Creativity is human nature and it is vital feature of persona of any person. Every child is born with the some creative mind. Creative mind helps to appraise things in diverse and exceptional way. Many intellectuals have asserted that Creativity does not happen in normal way instead it must be cultivated, and the farming of creativity in every child starts from the classroom. Creativity can be encouraged or educated.
There are numerous strategies that can help teachers to promote creativity in the classroom. They should be encouraged to explore and experiment with new things or thoughts. Students should be taught to ask questions and examine when things do not make sense. The need to learn to view faults as an opportunity for leaning instead of something that was ineffective.
In early education system, creativity was seen as a sphere of the arts. This concept was changed and now educators considered it as a core aspect of all education. There was a propensity to only do creative activities within the arts, but due to the restraints of the National Curriculum, music, drama and art have all been severely neglected, and this has appeared to impact negatively on creativity.
With the emphasis on the core subjects and SAT's testing, the focus has been on educating children to pass tests rather than educating children who are talented of being original, creative and inventive. Abundant of studies have indicated that developing creativity is good for enhancing the personality of the individual as well as for education and eventually build good society. In this millennium, creativity is now seen more as generative problem-identification and problem-solving across life (Craft et al, 2001) and visualised as a life skill which will be indispensable for survival.
For creative teaching, it is suggested to teachers to use more imaginative approaches in the classroom to make learning more interesting and effective. Teaching for creativity is seen as recognizing children's creative powers and nurturing them.
According to NACCCE (1999), teaching for creativity is to encourage young people to believe in their creative potential, to engage their sense of possibility and to give them confidence to try. Creative teachers are aware of and value creativity and seek to nurture it in others (Cremin, 2009). Another educators, Craft (2000) considered creativity as dispositional and not a matter of ability. It is more about a 'mind-set' or outlooks, and an inclination to do so.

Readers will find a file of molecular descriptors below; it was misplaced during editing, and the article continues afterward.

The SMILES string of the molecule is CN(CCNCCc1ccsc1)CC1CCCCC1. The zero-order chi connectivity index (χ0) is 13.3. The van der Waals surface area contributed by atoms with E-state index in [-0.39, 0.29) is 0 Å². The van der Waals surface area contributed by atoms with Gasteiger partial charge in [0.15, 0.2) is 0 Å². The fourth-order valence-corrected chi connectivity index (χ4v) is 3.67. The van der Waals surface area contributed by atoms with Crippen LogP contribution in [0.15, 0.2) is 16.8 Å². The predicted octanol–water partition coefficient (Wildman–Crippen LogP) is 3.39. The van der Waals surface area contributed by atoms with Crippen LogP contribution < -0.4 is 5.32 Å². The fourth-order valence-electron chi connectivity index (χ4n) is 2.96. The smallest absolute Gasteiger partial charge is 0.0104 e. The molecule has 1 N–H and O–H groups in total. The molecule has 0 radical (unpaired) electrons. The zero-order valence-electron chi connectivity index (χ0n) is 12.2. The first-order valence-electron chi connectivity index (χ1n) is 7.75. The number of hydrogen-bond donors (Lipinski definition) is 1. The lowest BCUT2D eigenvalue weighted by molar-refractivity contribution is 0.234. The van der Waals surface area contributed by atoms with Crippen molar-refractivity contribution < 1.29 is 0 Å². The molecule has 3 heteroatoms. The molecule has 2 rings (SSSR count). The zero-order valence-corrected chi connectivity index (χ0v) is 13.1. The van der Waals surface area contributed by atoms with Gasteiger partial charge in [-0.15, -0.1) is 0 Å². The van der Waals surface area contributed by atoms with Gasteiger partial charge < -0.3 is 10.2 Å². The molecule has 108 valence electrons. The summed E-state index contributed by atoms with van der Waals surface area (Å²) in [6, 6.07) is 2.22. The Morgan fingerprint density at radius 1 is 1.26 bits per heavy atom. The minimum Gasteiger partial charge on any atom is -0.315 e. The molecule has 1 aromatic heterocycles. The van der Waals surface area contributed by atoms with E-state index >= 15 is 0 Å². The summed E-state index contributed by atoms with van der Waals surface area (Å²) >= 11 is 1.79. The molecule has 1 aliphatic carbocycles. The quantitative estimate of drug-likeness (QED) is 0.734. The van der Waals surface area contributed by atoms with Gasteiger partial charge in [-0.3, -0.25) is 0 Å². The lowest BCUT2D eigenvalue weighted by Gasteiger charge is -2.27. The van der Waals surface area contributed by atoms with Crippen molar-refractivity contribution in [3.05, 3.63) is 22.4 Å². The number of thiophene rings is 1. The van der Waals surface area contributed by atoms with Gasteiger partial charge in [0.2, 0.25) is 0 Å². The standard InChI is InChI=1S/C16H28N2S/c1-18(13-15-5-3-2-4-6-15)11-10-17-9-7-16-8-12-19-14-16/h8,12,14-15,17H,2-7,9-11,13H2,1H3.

Teachers cannot develop the creative aptitudes of their scholars if their own creative abilities are repressed. There are risks of de-skilling teachers and of boosting conformity and passivity in some. Ofsted (2003) said that teachers who motivate creativity must have thorough understanding of creative mind and can model this process, take risks and acknowledge when the risks have not quite paid off. Teachers can recognise creativity in pupils.
There are creative results that are new to the beginner, even though they may have existed previously or outcomes that are exceptional. Teachers must have to identify the creativity of the learner within the broader educational experience.
Creativity is about investigation. Though in theoretical framework, creativity is being exhilarated within the school environment, the standards driven approach is seen as highly compelling for schools, (Lucas, 2001). In fact, in school, there is tight curriculum and do not allow students to develop creativity. Reports of the NACCCE report signified that there is now in education unusually high levels of prescription in relation to content and teaching methods.
Teaching creatively is a high risk approach which requires self-confidence and an investment of time and energy from not only the teacher, but the school environment as well. Craft (2003) recognizes several constraints and potential obstacles that may affect a teacher's imagination such as a lack of understanding about the concept of creativity in an educational context, conflicts in policy and practice, and restrictions of the curriculum and current educational practice.
Many researches have shown that creativity can be refined best through emotional contacts. For example, if teachers give project to the students related to community problems like domestic violence. It can help in developing creativity because of the human touch and hence emotional connection in it.
Teachers adopt various models to promote creativity in the students.
Risk-taking thinking or ability automatically stimulates creativity. Therefore, teachers must inspire risk-taking approach in the students.
Some of the strategies that teacher can follow to augment risk-taking ability in their students are as under :
Active learning includes use of creative things such as games, concepts, maps and study materials. Active learning can only be stimulated when student enjoys the learning environment.
Some ideas through which teachers can nurture creative thought through active learning are as follows :
Teachers who encourage creativity in the schoolroom should make sure they are offering many choices and different options when it comes to assignments and projects. According to Denise de Sonza Fleith, teachers boost creativity by, not imposing too many assignments and rules on students, giving students choices, providing students opportunities to become aware of their creativity, and accepting students as they are. All students can be imaginative in some way, and it is teacher's difficult task to provide opportunities for students to develop their own creative thinking.